Let's explore the forest. Identify native and introduced species, build a shelter, and get up close with a squirmy huhu grub.

Students in the forestTamariki engage with some of our beautiful green spaces; learning about local nature through a rich experience in the outdoor wilderness.

Survive the outdoors by connecting deeply with it.

Year level 3 to 8
Curriculum level 1 to 4
Availability Year-round
Times 9.30am to 11.45am, or
12.30pm to 2.30pm
Sites Bottle Lake Forest Park
Spencer Park
Cost Free
Number of students Maximum of 35

Risk analysis and management (RAM)

Programme outline

Key concepts

Interdependence of the plants and animals living in the forest, native and introduced species, safety in the forest.

Lesson description/intentions

Students will explore the nature of an exotic forest and seek out living things that call this environment home. They will also learn about safety in the outdoors, including how to build a shelter out of fallen materials.

For the more adventurous in wild food fare for survival, you can even try a squirmy huhu grub.

Possible success criteria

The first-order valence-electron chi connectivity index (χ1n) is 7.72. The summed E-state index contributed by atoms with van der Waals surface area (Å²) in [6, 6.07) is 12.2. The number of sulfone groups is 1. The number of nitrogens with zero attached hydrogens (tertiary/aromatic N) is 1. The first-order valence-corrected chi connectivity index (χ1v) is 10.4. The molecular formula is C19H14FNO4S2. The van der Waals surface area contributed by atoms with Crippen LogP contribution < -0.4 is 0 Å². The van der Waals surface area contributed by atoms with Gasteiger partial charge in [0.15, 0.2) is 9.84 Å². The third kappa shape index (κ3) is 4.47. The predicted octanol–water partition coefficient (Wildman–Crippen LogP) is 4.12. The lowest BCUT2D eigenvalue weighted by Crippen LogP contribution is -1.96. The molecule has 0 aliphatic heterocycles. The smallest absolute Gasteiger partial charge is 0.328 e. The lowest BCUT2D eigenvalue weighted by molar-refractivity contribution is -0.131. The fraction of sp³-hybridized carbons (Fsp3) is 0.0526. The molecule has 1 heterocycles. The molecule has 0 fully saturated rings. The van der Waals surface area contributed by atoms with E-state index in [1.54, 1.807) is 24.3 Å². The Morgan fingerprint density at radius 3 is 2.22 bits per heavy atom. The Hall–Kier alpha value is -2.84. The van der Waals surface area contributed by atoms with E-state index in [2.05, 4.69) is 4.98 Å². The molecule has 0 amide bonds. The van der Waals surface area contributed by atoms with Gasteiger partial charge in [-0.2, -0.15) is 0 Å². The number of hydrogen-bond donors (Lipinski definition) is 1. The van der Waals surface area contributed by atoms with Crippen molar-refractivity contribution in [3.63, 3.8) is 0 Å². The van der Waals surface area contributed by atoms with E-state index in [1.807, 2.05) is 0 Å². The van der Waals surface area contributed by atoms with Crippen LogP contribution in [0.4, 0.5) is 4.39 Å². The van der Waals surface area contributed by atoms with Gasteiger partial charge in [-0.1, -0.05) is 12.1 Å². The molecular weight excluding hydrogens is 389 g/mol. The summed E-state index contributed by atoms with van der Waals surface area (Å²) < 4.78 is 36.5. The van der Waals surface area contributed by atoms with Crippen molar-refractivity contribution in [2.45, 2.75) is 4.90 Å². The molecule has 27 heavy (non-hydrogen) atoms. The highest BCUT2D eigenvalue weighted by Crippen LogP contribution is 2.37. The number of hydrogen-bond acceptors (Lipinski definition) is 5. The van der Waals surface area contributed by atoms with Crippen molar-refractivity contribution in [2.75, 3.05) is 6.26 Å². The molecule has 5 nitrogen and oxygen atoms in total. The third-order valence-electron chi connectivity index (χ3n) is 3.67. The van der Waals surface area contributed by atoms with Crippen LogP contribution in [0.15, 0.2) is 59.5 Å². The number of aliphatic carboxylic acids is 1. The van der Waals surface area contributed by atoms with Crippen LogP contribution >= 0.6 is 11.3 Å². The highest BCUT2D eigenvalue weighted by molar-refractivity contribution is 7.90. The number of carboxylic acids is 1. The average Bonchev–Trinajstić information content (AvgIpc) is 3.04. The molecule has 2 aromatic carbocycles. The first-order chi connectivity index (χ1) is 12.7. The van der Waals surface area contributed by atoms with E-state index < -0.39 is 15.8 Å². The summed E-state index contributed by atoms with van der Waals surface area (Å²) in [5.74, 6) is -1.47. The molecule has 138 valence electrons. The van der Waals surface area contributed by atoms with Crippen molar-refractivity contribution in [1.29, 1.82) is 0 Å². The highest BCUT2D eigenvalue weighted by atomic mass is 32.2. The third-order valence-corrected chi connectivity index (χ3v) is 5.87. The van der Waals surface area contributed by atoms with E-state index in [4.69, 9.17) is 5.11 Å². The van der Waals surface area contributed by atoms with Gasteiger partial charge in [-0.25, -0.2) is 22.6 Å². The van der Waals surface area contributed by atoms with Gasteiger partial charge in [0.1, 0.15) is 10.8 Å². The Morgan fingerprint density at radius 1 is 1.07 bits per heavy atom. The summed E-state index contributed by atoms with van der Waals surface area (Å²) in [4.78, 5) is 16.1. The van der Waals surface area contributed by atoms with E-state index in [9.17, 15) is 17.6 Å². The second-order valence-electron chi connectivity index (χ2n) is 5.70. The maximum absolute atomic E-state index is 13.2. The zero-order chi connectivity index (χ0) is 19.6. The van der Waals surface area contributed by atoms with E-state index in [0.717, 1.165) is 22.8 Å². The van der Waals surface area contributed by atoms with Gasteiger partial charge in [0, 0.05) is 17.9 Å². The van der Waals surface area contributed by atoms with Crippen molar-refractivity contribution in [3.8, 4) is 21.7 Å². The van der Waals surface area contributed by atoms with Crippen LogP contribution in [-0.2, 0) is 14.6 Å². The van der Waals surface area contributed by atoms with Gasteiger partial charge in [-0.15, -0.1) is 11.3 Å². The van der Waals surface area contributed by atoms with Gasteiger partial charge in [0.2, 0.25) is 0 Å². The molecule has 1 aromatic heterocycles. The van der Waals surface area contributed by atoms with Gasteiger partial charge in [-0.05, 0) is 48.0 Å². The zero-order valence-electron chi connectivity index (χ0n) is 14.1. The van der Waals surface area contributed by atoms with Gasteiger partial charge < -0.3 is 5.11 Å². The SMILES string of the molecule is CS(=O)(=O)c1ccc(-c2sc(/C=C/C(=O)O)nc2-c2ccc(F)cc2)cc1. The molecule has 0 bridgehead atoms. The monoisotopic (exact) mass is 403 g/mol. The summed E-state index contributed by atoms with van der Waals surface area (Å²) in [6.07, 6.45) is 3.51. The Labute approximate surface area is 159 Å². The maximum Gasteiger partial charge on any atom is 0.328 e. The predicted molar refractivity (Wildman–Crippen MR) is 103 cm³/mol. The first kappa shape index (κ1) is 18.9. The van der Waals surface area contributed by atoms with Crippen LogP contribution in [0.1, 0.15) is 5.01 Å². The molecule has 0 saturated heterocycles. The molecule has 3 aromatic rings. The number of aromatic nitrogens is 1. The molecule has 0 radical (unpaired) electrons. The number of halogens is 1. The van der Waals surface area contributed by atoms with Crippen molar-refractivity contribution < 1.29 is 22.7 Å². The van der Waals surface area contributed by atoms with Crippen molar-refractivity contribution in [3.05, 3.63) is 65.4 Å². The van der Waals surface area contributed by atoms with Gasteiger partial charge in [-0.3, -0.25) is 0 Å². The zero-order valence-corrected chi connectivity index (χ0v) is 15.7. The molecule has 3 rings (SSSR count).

Students may be able to:

  • describe the life cycle of a huhu beetle.
  • problem solve in groups to build a shelter from materials found in the forest.
  • identify at least three key actions to take to stay safe in the wilderness.
  • identify actions that they can take to minimise their impact on natural areas.

Key competencies

  • Managing self – students are challenged to consider and display both individual and collective enterprise, resourcefulness, reliability and resilience in order to effectively achieve the learning outcomes explored through the interactive activities
  • Participating and contributing – students undertake the building of a bivouac as a team, requiring them to contribute appropriately towards the team goal
  • Using language, symbols, and texts – through the interactive activities offered, students are expected to use texts to investigate the creatures living in the forest, as well as communicating their requirements to emergency rescue and detailing the best aspects of their bivouacs.
Learning Areas Strands Curriculum level Achievement objectives
Health and physical education Personal health and physical development 2 to 5 Safety management
Health and physical education Personal health and physical development 1 to 3 Regular physical activity
Health and physical education Movement concepts and motor skills 1 to 4 Positive attitudes
Health and physical education Relationships with other people 2 Relationships
Health and physical education Healthy communities and environments 2 to 5 Interpersonal skills
Science   1 to 4 Ecology


"Couldn't be more hands on, which is great." Teacher, Year 3

"The ranger was an absolutely knowledgeable and enthusiastic teacher. Experience gained by the class would be quite unforgettable for them." Teacher, Year 7